Wednesday, February 6, 2013

Values, Traditions and the Law



India is a vast country. We’ve been multicultural since centuries – Hindus, Muslims, Sikhs, Christians, Buddhists, Parsis; and we are multilingual – at least seventeen different languages and 5 to 600 dialects. 

A country like ours is bound to have vastly differing values. 

Some of our sensibilities are completely foreign to each other. Our close proximity as neighbours, at work, on our beaches, in our restaurants, on public transport and everywhere in between means we constantly witness those differences. The majority of our people are tolerant and in fact, might even enjoy those differences.

Some are intolerant. That is also acceptable as long as that intolerance doesn’t translate into their physically or mentally hurting the hateful "others". 

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That is why there has to be no ambiguity about what is punishable by law and what isn’t. 
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In India there is. People believe, by virtue of their power, money or influence they can break the law and get away with it.

For that very reason, the sooner we (especially our law enforcement agencies) learn to respect the laws of the land, the more we realise that certain things are punishable whatever our justification, the more we’ll be able to co-exist and even prosper together. 

The alternative is chaos.

"It would be a fair comment,” she stated, “that we all react differently to different cultures. Most of us accept that whilst we follow our own traditions, we need to let other communities follow theirs; that the common umbrella we all share is that of our humanity, guided by the laws of our city. This helps provide order, peace and justice through which we share our city's resources. This umbrella covers all of us in our diversity; all of us have to obey its dictates to be able to live and prosper together, under its shade.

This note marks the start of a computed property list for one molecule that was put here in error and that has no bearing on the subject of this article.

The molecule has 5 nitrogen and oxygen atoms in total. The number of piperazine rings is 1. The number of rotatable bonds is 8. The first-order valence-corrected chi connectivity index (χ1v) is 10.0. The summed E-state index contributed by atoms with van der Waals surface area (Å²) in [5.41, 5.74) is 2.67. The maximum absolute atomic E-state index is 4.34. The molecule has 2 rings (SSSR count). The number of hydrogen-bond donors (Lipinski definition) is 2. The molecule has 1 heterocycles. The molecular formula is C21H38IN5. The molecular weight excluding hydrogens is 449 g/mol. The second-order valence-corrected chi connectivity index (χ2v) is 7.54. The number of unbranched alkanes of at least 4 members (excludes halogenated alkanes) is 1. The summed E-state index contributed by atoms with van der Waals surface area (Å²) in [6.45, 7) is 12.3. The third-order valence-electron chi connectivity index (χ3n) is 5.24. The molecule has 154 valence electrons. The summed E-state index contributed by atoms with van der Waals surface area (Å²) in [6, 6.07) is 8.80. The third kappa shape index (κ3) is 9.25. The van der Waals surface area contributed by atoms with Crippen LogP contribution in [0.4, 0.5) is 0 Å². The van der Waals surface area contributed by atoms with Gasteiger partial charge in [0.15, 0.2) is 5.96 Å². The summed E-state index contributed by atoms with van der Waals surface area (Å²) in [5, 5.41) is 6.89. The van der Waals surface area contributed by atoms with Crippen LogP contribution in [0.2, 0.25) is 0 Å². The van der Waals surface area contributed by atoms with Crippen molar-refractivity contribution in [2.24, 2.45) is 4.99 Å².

And then,” Bharati paused before declaring, “…there are the others.” 
(Excerpt – Never Mind Yaar, first published in October, 2000.) 
[To find out what Bharati believes is the mindset of our traditionalists and why we don’t react strongly to their intolerance of the hateful “others” please wait for the book to be published in India.]

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9 comments:

  1. Very well written....honestly speaking I dunno where India is headed with things the way they are.

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    1. I guess it won't change unless we unite and I think once or twice in the past two years we've seen the result of that unity. We've also understood that the government waits for our anger to fizzle out...

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  2. It is almost heart shattering the way we expected great uprising to bring in sweeping changes to our nation but they failed without much flicker. Our politicians are too shrewd and Anna has been reduced to mere shadow. The recent split between Kiran Bedi and Anna has proved that our politicians are too smart for them.

    Our efforts are scattered, Divide and rule was possible a 100 years back and it is still a potent weapon, only hands using them are our own. May be diversity is not a virtue after all.

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    1. Yes, I remember the surge of hope. I think Gandhiji must've been at this point at one stage too - with people wanting the status quo because it was safer - a known evil. I have a lot of hope in Arvind Kejriwal's AAP. They are putting in the hard slog by holding many rallies to let people know what exactly is happening to their money, their electricity, their gas cylinders...

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  3. Well written Kay Em. Things are looking really bleak but as you said that unity that has shown its face in the last two years is a ray of hope.

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    1. And, gbtp, if the government want to play a waiting game - do nothing till our anger is spent, till we feel we cannot give any more time to our cause, I hope people remember (as my friend Mukta Sharma said) "Gandhiji's quit-india movement gathered momentum when people began shunning imported goods and disobeying their imported bosses, all this while turning up for the protest marches."

      United and consistent action is the key.

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